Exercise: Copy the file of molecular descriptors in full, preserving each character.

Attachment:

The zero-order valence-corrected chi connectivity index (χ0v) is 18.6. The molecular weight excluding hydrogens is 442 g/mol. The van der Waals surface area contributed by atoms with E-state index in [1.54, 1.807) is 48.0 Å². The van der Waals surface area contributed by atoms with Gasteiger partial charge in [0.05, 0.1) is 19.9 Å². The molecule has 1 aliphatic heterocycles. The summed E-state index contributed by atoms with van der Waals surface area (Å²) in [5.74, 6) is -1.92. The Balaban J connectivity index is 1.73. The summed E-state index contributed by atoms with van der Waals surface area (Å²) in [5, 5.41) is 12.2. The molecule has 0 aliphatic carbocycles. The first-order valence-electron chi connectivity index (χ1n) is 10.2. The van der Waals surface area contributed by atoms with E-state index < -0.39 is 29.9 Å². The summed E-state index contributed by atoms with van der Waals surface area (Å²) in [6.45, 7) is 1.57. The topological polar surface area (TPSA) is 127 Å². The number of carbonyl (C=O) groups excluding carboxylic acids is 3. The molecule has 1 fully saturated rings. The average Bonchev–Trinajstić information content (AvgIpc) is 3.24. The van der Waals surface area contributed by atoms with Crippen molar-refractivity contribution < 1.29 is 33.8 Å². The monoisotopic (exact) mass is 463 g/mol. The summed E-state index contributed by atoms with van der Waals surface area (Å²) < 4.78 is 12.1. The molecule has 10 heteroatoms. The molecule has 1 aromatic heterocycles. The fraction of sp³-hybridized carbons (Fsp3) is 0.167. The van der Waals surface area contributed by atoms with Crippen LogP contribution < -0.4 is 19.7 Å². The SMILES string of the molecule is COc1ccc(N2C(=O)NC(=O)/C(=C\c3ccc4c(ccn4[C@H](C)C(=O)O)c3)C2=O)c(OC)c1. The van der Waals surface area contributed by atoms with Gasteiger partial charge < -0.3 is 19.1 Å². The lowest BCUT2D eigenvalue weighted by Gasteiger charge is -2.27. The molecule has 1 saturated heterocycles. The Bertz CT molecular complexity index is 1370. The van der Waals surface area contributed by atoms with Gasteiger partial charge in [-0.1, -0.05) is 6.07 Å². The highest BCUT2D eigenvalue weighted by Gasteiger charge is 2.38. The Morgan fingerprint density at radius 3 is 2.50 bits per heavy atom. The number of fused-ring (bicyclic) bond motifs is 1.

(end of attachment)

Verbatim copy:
The zero-order valence-corrected chi connectivity index (χ0v) is 18.6. The molecular weight excluding hydrogens is 442 g/mol. The van der Waals surface area contributed by atoms with E-state index in [1.54, 1.807) is 48.0 Å². The van der Waals surface area contributed by atoms with Gasteiger partial charge in [0.05, 0.1) is 19.9 Å². The molecule has 1 aliphatic heterocycles. The summed E-state index contributed by atoms with van der Waals surface area (Å²) in [5.74, 6) is -1.92. The Balaban J connectivity index is 1.73. The summed E-state index contributed by atoms with van der Waals surface area (Å²) in [5, 5.41) is 12.2. The molecule has 0 aliphatic carbocycles. The first-order valence-electron chi connectivity index (χ1n) is 10.2. The van der Waals surface area contributed by atoms with E-state index < -0.39 is 29.9 Å². The summed E-state index contributed by atoms with van der Waals surface area (Å²) in [6.45, 7) is 1.57. The topological polar surface area (TPSA) is 127 Å². The number of carbonyl (C=O) groups excluding carboxylic acids is 3. The molecule has 1 fully saturated rings. The average Bonchev–Trinajstić information content (AvgIpc) is 3.24. The van der Waals surface area contributed by atoms with Crippen molar-refractivity contribution < 1.29 is 33.8 Å². The monoisotopic (exact) mass is 463 g/mol. The summed E-state index contributed by atoms with van der Waals surface area (Å²) < 4.78 is 12.1. The molecule has 10 heteroatoms. The molecule has 1 aromatic heterocycles. The fraction of sp³-hybridized carbons (Fsp3) is 0.167. The van der Waals surface area contributed by atoms with Crippen LogP contribution < -0.4 is 19.7 Å². The SMILES string of the molecule is COc1ccc(N2C(=O)NC(=O)/C(=C\c3ccc4c(ccn4[C@H](C)C(=O)O)c3)C2=O)c(OC)c1. The van der Waals surface area contributed by atoms with Gasteiger partial charge < -0.3 is 19.1 Å². The lowest BCUT2D eigenvalue weighted by Gasteiger charge is -2.27. The molecule has 1 saturated heterocycles. The Bertz CT molecular complexity index is 1370. The van der Waals surface area contributed by atoms with Gasteiger partial charge in [-0.1, -0.05) is 6.07 Å². The highest BCUT2D eigenvalue weighted by Gasteiger charge is 2.38. The Morgan fingerprint density at radius 3 is 2.50 bits per heavy atom. The number of fused-ring (bicyclic) bond motifs is 1.